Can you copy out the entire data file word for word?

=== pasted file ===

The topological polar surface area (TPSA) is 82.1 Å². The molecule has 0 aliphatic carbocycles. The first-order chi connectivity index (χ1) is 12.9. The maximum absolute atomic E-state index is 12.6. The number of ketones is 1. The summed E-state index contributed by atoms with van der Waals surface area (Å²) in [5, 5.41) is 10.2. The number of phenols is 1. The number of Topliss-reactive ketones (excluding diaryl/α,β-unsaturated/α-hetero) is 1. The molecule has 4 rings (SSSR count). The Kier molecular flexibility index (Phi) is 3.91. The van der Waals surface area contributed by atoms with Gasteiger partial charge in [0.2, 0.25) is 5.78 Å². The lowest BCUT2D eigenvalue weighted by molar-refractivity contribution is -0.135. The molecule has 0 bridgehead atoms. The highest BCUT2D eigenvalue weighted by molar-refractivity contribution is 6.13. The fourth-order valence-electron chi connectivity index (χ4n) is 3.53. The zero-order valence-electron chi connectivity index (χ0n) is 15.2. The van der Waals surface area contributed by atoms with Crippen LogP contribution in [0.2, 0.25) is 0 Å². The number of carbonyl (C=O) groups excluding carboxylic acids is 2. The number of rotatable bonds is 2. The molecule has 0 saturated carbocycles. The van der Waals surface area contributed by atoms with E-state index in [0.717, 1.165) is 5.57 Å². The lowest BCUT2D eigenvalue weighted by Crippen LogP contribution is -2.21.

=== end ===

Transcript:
The topological polar surface area (TPSA) is 82.1 Å². The molecule has 0 aliphatic carbocycles. The first-order chi connectivity index (χ1) is 12.9. The maximum absolute atomic E-state index is 12.6. The number of ketones is 1. The summed E-state index contributed by atoms with van der Waals surface area (Å²) in [5, 5.41) is 10.2. The number of phenols is 1. The number of Topliss-reactive ketones (excluding diaryl/α,β-unsaturated/α-hetero) is 1. The molecule has 4 rings (SSSR count). The Kier molecular flexibility index (Phi) is 3.91. The van der Waals surface area contributed by atoms with Gasteiger partial charge in [0.2, 0.25) is 5.78 Å². The lowest BCUT2D eigenvalue weighted by molar-refractivity contribution is -0.135. The molecule has 0 bridgehead atoms. The highest BCUT2D eigenvalue weighted by molar-refractivity contribution is 6.13. The fourth-order valence-electron chi connectivity index (χ4n) is 3.53. The zero-order valence-electron chi connectivity index (χ0n) is 15.2. The van der Waals surface area contributed by atoms with Crippen LogP contribution in [0.2, 0.25) is 0 Å². The number of carbonyl (C=O) groups excluding carboxylic acids is 2. The number of rotatable bonds is 2. The molecule has 0 saturated carbocycles. The van der Waals surface area contributed by atoms with E-state index in [0.717, 1.165) is 5.57 Å². The lowest BCUT2D eigenvalue weighted by Crippen LogP contribution is -2.21.